While most people hitting England's beaches this weekend were drinking lukewarm Red Stripes and basking in the first few days of British sunshine, Dover was bracing itself for a brawl.
The South East Alliance may sound like an agricultural social club from West Sussex, but they're actually the group of racist skinheads behind Saturday's anti-refugee march. One of the organisers was Paul Pitt – real name Paul Prodromou – who is an immigrant from Cyprus. Prodromou and his bigot mates aren't the only flag-waving demonstrators who enjoy going to Dover and shouting about how much they hate refugees; Saturday's was the fifth such demonstration in recent times, with a number of past events hosting both those who view themselves as "patriots" and more openly neo-Nazi groups.
These guys initially targeted Dover in the hope they could sign up lorry drivers pissed off about being stuck in gridlock as refugees tried – sometimes fatally – to make it to Britain. They haven't had much luck, but this hasn't stopped them.
Anti-fascist protesters started gathering at 11AM in Dover's Market Square, but by 12:30 the smattering of locals were still far outnumbered by cops and journalists.
On the outskirts of Dover, Kent Police were stopping inbound coaches, searching activists heading down to join the protest from Brighton, Berkshire, Oxford, Bristol, Portsmouth, London and further afield.
In January, at the last Dover face-off, it looked like the police had let things get a bit out of hand: groups from each side smashed the shit out of each others' coaches at nearby service stations, while in town bricks and fists flew, and Dover's quiet streets were turned into bloody battlegrounds. This time, the cops were taking no chances, with backup called in from the Met, Sussex, Essex and beyond.
Parked up across the street from the journo/cop gathering were a couple of cars and a van, decorated with tinsel and placards. "These are going to be carrying aid to Calais," a woman called Bunny said. "Socks, food and supplies; we can't have people in the camps shivering and starving."
A couple of hours later, coaches full of anti-fascist activists finally showed up, with cheers erupting as a woman called Karen jumped onto a mic. "Thanks for being here today everybody – you're all bloody heroes. I'm going to come round and give you all a hug and a big sloppy kiss in a minute," she yelled.
Before Karen had the chance to make good on her promise, the protest got moving, bee-lining for the seafront road that connects the town centre to the port.
As chants of "let in all the refugees, throw the Nazis in the sea" rang out, some bemused-looking local teenagers jumped on the leisure centre roof to take pictures. Another guy walking past astutely shouted, "Yeah, that's the fucking sea mate!"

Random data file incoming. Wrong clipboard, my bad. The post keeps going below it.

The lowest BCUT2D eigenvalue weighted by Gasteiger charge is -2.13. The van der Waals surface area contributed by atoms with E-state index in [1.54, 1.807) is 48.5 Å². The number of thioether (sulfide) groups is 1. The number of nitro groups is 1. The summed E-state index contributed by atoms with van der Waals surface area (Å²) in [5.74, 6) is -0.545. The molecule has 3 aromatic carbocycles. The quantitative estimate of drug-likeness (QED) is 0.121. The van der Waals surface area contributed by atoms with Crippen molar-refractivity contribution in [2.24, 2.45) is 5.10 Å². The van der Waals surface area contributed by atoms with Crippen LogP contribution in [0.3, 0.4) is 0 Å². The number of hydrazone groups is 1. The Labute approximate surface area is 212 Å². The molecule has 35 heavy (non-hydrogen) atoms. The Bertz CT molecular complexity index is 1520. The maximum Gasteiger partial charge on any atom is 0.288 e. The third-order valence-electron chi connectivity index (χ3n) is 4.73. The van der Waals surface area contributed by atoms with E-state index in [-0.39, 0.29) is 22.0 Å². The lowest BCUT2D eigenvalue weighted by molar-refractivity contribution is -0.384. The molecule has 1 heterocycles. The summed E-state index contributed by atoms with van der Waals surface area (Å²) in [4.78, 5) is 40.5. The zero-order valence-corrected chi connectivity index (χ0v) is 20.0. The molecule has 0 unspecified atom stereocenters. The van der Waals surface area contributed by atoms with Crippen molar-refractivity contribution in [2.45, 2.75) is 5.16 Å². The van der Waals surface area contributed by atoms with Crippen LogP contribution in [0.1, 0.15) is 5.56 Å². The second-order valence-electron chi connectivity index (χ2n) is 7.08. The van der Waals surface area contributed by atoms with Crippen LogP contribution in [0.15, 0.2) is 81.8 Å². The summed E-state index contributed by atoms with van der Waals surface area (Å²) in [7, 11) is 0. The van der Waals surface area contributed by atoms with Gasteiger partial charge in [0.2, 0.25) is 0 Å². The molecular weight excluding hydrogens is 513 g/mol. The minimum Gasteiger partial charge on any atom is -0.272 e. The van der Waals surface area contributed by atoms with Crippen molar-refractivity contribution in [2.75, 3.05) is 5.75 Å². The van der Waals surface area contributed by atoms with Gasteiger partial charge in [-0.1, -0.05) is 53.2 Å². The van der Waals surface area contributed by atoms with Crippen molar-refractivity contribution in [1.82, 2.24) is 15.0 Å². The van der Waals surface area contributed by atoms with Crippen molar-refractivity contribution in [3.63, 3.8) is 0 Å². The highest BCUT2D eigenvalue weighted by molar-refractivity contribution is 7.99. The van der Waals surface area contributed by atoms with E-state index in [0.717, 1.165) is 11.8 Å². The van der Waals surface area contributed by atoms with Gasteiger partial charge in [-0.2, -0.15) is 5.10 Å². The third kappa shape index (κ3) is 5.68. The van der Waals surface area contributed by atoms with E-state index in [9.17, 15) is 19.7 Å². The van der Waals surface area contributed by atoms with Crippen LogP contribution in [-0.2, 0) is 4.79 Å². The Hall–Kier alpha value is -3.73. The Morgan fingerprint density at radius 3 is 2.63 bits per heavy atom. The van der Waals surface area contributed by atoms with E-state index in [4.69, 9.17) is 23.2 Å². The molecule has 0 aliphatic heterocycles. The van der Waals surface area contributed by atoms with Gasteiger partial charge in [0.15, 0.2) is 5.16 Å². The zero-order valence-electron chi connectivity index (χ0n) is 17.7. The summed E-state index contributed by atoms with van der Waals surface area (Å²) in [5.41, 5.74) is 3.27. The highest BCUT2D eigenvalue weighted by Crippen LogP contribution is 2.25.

Before long, a stand-off began: the cops wanted people to cross the road and the anti-fascists weren't having it, knowing full well that they were on the route the far-right marchers were set to take. The road was blocked on both sides by people in black-bloc linking arms. The police weren't very happy about this, so punching, kettling, horse-kicks and a lot of shouting followed.
With no bigots in sight, teams of officers ran in from behind some vans. A call of "snatch squad" rang out from the crowd, and quickly cops started grabbing their targets from the mass of anti-fascists, before jumping on their backs and frogmarching them off in handcuffs. I asked one officer how they were choosing who to nab; he told me he didn't "have a fucking clue, really". Kent Police say 13 arrests were made in total.
Snatching over, there was a moment of calm. I walked through the no man's land to see what was happening. "What the fuck are you doing?" one of the punchy-punchy officers barked at me. Before I could explain that I was a journalist, and here's my press card to prove it officer, one of his mates grabbed me by the collar and threw me backwards towards a railing, before pushing me again – just in case.
By this point, the 300-plus anti-fascists were now kettled on the pavement. With what was basically an enforced and indefinite beach party taking place on the promenade, I went in search of the South East Alliance lot.
En route, I passed a handcuffed teenage boy sitting on a railing while a few of the boys in blue rooted through his stuff. "Did you get any pictures of me?" he shouted. "Can you put them in the article please? I think it'll be good for my personal brand."
Half a mile up the road, back towards the city centre, were the "patriots", wearing patriotic colours and carrying patriotic flags, drinking patriotic cans of Stella and shouting patriotic racist slurs. Despite the lines of police surrounding them, there were no more than 60 on the march itself.
They weren't best pleased to see journalists, shouting "fuck you" in my direction. "Fuck off, you fag," came the second jeer. I hadn't been waving my gay card about, so I can only assume he too had been scrolling through Grindr during the march.
I wondered about asking one of them whether they hated me more for being a. gay, b. Jewish, or c. a journalist, but I'm not big on getting my head kicked in so decided to hold off.
I followed them for a bit, and aside from a few half-hearted chants – "no more refugees" being their clear favourite – the march passed off without too much action. They snaked their way past the anti-fash, and minutes later sauntered back jeering.
Once the fascists were safely escorted back to the train station, the counter-protest quickly dissipated and the afternoon was pretty much over.
During the protest, Tory MP for Dover and Deal, Charlie Elphicke, jumped onto Twitter to say that both sides were "equally unwelcome" on his patch. So the message of the day was clear: people who help refugees and protest against racism and fascism are just as bad as a bunch of angry racists. Nice one, Charlie.
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